2. Completion date:
  • Thirty (30) days for single condominium unit
  • Forty-five (45) days for tandem condominium units
  • Approximately Nine (9) months for unit construction
  1. Punch listing/inspection by the client will be scheduled after the completion date
  2. Rectification of punch listed items will be done immediately but completion date may vary depending on the nature of the punch listed items
  3. Client is responsible in settling all required fees & deposits prior to unit turnover
  4. Homeowner Orientation of community house rules, policies & regulations is done during handover of unit
  5. Handover kit and welcome gift is given to client upon acceptance of unit
  6. Upgrade/improvements of the client’s unit will be allowed only after the acceptance of unit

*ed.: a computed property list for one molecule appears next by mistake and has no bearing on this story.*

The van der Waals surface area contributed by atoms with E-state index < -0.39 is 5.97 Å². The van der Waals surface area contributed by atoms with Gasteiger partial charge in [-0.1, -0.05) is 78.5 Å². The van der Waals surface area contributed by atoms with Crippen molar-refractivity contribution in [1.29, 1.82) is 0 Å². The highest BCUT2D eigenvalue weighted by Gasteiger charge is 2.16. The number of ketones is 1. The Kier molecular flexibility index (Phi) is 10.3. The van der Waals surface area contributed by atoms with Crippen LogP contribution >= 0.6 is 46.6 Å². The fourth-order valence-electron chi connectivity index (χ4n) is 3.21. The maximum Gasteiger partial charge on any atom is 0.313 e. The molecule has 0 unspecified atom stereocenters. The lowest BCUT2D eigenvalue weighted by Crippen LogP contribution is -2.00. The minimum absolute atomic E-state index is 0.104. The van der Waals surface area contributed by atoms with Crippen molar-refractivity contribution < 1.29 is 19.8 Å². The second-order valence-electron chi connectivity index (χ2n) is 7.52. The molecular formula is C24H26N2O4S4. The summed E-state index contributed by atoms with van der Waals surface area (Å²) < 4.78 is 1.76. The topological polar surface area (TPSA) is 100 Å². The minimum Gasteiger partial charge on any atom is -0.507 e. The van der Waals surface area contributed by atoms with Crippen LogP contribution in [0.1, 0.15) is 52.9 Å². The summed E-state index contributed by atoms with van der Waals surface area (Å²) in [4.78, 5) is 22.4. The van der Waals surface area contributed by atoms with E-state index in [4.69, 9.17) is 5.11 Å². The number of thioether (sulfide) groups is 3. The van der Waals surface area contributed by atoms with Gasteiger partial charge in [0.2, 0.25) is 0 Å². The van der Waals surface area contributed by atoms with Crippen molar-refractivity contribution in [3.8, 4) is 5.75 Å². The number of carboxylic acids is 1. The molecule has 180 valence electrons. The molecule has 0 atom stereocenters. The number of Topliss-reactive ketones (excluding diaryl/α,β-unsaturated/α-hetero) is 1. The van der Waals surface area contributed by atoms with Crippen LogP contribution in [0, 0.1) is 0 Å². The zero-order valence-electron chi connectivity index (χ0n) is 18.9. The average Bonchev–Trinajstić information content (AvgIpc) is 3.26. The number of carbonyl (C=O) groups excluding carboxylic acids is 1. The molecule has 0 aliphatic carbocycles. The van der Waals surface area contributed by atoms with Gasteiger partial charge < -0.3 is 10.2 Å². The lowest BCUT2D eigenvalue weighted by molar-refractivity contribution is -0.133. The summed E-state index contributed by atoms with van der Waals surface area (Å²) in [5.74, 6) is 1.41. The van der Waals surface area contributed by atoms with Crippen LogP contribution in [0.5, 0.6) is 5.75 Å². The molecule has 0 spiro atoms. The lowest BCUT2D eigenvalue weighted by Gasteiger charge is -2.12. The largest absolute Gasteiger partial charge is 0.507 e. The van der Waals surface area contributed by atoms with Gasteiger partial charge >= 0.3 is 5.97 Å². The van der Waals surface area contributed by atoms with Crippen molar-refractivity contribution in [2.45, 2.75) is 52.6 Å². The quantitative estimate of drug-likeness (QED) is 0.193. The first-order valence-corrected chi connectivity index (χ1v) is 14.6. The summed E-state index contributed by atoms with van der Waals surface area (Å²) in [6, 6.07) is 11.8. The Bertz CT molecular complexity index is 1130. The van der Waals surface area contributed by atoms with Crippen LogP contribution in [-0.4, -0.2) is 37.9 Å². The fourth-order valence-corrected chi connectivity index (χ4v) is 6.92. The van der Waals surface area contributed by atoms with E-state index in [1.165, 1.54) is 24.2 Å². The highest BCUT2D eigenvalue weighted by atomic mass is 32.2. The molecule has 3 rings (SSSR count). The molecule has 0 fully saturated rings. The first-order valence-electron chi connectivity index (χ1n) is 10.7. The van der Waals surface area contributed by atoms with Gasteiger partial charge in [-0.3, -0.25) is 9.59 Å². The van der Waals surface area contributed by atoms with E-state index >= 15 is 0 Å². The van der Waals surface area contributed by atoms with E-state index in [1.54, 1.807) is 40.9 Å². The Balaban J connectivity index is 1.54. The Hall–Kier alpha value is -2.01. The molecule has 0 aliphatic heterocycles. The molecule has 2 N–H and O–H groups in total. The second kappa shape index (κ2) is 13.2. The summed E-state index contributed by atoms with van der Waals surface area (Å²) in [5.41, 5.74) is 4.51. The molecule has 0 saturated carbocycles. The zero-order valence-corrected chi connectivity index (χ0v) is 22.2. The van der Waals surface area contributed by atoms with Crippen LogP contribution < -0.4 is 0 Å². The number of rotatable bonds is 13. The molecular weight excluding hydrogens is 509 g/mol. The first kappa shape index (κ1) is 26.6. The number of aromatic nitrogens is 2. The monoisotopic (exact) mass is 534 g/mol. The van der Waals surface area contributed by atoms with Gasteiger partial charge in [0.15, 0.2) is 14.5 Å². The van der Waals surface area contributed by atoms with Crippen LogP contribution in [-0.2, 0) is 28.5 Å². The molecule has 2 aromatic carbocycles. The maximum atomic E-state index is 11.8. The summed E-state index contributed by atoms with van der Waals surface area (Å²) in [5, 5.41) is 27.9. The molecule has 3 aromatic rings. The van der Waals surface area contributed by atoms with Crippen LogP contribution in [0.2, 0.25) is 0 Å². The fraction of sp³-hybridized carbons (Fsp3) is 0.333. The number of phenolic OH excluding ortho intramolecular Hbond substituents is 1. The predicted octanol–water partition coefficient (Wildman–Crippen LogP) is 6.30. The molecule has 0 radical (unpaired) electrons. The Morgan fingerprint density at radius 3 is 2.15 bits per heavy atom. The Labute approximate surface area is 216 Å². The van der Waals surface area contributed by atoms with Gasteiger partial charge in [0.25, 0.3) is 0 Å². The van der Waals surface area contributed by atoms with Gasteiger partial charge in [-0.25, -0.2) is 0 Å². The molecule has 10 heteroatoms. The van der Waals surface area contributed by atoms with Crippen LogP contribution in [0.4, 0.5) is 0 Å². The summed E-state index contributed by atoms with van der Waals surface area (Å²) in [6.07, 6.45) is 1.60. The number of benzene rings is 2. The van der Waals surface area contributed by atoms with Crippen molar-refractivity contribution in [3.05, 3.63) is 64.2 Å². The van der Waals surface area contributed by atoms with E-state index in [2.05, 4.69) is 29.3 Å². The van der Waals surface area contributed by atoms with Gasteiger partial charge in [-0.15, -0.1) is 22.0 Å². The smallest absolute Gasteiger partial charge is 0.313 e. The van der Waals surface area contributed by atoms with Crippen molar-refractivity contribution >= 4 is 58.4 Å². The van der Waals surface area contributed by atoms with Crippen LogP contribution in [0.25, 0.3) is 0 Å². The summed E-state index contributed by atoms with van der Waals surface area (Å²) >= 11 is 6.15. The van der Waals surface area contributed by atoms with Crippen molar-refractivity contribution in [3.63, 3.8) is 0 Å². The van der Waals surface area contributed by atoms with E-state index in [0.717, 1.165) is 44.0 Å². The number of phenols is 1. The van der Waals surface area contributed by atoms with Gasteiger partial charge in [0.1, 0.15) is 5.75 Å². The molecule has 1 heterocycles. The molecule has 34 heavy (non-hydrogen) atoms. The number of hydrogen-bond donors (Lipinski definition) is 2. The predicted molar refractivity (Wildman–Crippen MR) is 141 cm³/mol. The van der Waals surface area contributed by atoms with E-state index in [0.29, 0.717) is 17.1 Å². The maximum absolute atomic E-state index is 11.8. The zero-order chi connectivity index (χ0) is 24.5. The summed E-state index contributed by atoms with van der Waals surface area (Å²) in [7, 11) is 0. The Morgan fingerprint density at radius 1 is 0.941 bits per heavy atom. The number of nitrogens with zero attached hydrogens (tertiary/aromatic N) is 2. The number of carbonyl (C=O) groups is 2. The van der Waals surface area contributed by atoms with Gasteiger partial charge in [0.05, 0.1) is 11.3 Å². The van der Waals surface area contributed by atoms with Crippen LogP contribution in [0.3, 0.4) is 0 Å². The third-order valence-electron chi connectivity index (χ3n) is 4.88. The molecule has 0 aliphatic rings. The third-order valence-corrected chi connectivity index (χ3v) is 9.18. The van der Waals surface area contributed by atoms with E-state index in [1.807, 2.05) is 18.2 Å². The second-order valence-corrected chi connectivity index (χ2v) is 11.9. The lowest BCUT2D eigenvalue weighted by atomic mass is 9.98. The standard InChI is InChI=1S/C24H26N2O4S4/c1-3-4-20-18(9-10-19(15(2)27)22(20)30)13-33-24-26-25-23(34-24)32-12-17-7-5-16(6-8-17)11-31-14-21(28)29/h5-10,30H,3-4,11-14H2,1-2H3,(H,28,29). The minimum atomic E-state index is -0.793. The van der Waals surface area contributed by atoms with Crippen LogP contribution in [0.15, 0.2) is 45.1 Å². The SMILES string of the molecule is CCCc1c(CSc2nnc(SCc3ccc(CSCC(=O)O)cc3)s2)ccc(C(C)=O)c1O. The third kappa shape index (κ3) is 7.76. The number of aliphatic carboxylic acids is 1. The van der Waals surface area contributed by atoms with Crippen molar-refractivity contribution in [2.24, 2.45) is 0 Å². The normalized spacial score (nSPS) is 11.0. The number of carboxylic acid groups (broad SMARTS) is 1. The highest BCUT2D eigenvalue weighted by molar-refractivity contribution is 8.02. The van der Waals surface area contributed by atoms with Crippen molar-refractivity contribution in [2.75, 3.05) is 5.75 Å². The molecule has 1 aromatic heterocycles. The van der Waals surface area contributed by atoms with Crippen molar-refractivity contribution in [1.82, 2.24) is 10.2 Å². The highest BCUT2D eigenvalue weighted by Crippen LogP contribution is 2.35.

7. Note that certain warranties may be voided by any unit material alteration

I hope that this helps broaden your perspective and make it easier for you to set expectations as you invest into buying your dream place. This is something we should all be aware of and we thought as brokers, sharing this knowledge is important for prospective buyers for it helps them truly understand where their investment is going.

If you want to invest in real estate, you can contact us and send us a message and we’ll be happy to assist you.

FAQs from Philippineembassy-usa.org
Image courtesy of Pinoy-OFW.com & www.flickr.com/photos/footprintswanderlust